Senior Mike Street swallows nervously as he ties an apron around his waist. He surveys the immaculate personal cooking station before him, registering the raw chicken broccoli, and rice. To his right are spices, seasonings and vegetables; and to his left, cooking utensils and appliances. With one hour and 58 minutes to go, he seizes a handful of flour with one hand and a slab of raw chicken with the other, and begins the race for the title Best Teen Chef 2007.
Street was one of 11 high school seniors nominated as semifinalists in the Art Institute's Best Teen Chef Culinary Scholarship Competition at the Art Institute of Washington, D.C. in March. Street and the other finalists were selected as the top teen chefs throughout Maryland, Virginia and D.C. after submitting a picture of themselves with an entrée they each prepared.
Sponsored by the Art Institutes throughout North America, the competition offers the chance for one high school senior to receive a full tuition scholarship worth $35,000 to study culinary arts at the Institutes (in addition to the title Best Teen Chef 2007). Born to bake
Street says he learned the basics of cooking by observing his parents and grandparents prepare meals in the kitchen. "My dad began implementing a rule where if he cooked, I washed the dishes and if I cooked, he washed," Street says. "I hate washing dishes, so I immediately got more practice cooking."
Though he says he never considered cooking as a career, Street says a sign outside Blair's Career Center advertising the scholarship competition caught his eye, and he began preparing for the competition soon after.
Russell Garruba, a chef for six years and vice president of operations for Occasions Caterers, says that these kinds of competitions are beneficial to any aspiring chef. "For one, the competition allows you to gauge your technical skills and abilities against those of other contestants," he says. "The feedback gained from professional judges and other contestants is invaluable. It keeps you moving forward." A seasoned competitor
In the cook-off, contestants are given two hours to create three dishes with the materials and ingredients supplied. Applicants are judged not only on their final product, but also on their demonstration of knife skills, cleanliness, presentation, eye for detail and ability to make hot and cold dishes using different techniques. Most important, Street says, the judges look for the dish to reflect the chef's personality and creativity.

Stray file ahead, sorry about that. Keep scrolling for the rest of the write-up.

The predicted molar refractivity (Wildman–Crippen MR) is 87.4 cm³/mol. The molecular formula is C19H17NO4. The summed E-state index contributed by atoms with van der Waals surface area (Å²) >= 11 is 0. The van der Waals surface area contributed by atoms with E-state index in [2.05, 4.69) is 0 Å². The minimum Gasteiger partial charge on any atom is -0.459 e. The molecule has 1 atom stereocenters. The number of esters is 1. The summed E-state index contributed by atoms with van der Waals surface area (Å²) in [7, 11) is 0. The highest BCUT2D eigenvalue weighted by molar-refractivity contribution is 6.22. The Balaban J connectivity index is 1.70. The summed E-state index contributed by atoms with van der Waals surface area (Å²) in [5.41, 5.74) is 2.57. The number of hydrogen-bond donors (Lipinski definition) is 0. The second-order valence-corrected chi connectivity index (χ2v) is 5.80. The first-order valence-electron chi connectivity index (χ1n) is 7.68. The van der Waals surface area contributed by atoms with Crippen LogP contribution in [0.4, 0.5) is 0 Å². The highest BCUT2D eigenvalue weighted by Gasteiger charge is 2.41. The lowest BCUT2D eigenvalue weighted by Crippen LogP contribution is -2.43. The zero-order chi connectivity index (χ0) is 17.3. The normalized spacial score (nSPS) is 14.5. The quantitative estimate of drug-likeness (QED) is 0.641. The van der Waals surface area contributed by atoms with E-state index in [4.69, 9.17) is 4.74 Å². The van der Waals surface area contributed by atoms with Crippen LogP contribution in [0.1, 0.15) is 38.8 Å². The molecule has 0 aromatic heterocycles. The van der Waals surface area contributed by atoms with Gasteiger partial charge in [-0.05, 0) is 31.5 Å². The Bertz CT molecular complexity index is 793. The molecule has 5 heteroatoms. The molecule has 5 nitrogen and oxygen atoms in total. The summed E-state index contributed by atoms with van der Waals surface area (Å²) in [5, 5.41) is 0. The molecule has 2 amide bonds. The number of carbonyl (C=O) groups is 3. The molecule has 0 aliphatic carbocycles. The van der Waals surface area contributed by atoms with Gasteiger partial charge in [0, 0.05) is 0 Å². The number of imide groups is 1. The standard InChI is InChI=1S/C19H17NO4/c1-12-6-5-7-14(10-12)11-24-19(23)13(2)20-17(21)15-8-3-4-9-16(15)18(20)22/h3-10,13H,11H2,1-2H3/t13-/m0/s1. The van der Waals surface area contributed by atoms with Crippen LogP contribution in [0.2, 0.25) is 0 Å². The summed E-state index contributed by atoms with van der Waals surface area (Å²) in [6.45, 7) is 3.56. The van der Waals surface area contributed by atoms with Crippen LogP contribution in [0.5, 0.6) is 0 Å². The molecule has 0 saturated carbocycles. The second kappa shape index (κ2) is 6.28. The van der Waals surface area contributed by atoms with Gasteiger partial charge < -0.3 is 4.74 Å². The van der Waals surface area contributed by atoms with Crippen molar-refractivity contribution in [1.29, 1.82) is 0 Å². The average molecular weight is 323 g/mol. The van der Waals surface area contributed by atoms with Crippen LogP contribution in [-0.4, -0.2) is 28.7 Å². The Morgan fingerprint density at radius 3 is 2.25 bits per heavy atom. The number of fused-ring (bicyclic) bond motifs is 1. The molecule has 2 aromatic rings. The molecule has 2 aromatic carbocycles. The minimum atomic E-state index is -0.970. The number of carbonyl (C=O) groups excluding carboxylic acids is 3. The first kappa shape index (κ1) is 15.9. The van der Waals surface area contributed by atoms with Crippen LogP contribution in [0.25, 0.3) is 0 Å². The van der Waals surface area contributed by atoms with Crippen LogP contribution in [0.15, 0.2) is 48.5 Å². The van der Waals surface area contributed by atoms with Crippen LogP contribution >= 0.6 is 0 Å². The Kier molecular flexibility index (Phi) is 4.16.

Though he was nerve-wracked for the competition, Street says that after a few minutes he "really got into it, and second nature took over." In a mere hour and a half, Street had created a rice pilaf, cooked chicken with a basic cream sauce, and shocked broccoli with clarified butter, onions, garlic, thyme and red wine to "bring out the different flavors," he says.
Perhaps Street's initial nerves put his skills into overdrive, as he completed his dishes 30 minutes ahead of schedule to finish first in the competition. "[The judges] praised my ability to multitask and my sense of urgency," he says. "You can't really teach someone to multitask, but it is a great skill to have in the kitchen, so they were impressed that it came naturally to me."
Garruba also values the ability to multitask and believes that a "calm, level-headed approach, with the ability to keep focused on a multitude of tasks, is crucial for success. When the doors open, it's show time. You must be ready."
After a fourth place finish and compliments from the judging panel, Street says that he learned much about himself as a chef as well as the concept of cooking as a career. "I always considered cooking as a hobby, and never something that I could turn into a profession," he says. "[Cooking] is a lucrative career, but very hard to distinguish yourself in." A hunger for success
Street and Garruba agree that there is a growing interest in cooking amongst teens due to the Food Network and television shows like "Top Chef," which they say add glamor to the job title. Teens are also becoming more exposed, according to Garruba, to good food at home and when eating out. "[Kids] are realizing that food is a creative and meaningful way to express one's ideas and potential talent," he says.
With or without glamor, Street plans to attend the University of North Carolina at Chapel Hill in the fall, where he expects his passion for cooking to follow him wherever he goes, whether it is to culinary school or a career in the field.
Garruba emphasizes that aspiring chefs like Street should organize a plan for a future career and training. "In three years and ten years, ask yourself where would you like to be," he says. "Put it on paper, visualize it and then go for it."
Street emphasizes a simpler approach to the art. "If you just let yourself go and have fun with cooking it will all turn out well," he says.